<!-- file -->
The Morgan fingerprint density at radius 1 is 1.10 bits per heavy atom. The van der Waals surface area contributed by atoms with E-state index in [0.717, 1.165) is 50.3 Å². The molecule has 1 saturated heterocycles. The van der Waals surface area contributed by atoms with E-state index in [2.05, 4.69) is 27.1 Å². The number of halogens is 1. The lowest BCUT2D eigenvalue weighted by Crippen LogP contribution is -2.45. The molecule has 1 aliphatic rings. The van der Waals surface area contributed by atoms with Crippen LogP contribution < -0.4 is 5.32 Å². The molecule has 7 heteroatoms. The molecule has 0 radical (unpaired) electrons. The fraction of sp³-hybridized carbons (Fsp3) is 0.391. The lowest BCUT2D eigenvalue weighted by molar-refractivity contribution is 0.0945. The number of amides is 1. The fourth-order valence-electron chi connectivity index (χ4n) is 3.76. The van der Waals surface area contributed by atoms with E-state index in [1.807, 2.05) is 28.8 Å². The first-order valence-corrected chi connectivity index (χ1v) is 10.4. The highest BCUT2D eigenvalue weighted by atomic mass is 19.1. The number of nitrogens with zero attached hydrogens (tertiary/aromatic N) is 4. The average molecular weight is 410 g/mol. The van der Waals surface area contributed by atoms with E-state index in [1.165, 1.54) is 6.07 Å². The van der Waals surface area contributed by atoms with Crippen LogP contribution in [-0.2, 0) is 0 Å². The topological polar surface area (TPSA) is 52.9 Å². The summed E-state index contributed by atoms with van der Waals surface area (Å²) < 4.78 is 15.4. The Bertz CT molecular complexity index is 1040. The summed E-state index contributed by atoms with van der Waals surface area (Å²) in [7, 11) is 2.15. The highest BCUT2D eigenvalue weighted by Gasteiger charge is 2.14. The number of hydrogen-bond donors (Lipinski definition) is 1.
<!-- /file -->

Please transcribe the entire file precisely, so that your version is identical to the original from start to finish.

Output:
The Morgan fingerprint density at radius 1 is 1.10 bits per heavy atom. The van der Waals surface area contributed by atoms with E-state index in [0.717, 1.165) is 50.3 Å². The molecule has 1 saturated heterocycles. The van der Waals surface area contributed by atoms with E-state index in [2.05, 4.69) is 27.1 Å². The number of halogens is 1. The lowest BCUT2D eigenvalue weighted by Crippen LogP contribution is -2.45. The molecule has 1 aliphatic rings. The van der Waals surface area contributed by atoms with Crippen LogP contribution < -0.4 is 5.32 Å². The molecule has 7 heteroatoms. The molecule has 0 radical (unpaired) electrons. The fraction of sp³-hybridized carbons (Fsp3) is 0.391. The lowest BCUT2D eigenvalue weighted by molar-refractivity contribution is 0.0945. The number of amides is 1. The fourth-order valence-electron chi connectivity index (χ4n) is 3.76. The van der Waals surface area contributed by atoms with E-state index in [1.807, 2.05) is 28.8 Å². The first-order valence-corrected chi connectivity index (χ1v) is 10.4. The highest BCUT2D eigenvalue weighted by atomic mass is 19.1. The number of nitrogens with zero attached hydrogens (tertiary/aromatic N) is 4. The average molecular weight is 410 g/mol. The van der Waals surface area contributed by atoms with E-state index in [1.165, 1.54) is 6.07 Å². The van der Waals surface area contributed by atoms with Crippen LogP contribution in [-0.2, 0) is 0 Å². The topological polar surface area (TPSA) is 52.9 Å². The summed E-state index contributed by atoms with van der Waals surface area (Å²) < 4.78 is 15.4. The Bertz CT molecular complexity index is 1040. The summed E-state index contributed by atoms with van der Waals surface area (Å²) in [7, 11) is 2.15. The highest BCUT2D eigenvalue weighted by Gasteiger charge is 2.14. The number of hydrogen-bond donors (Lipinski definition) is 1.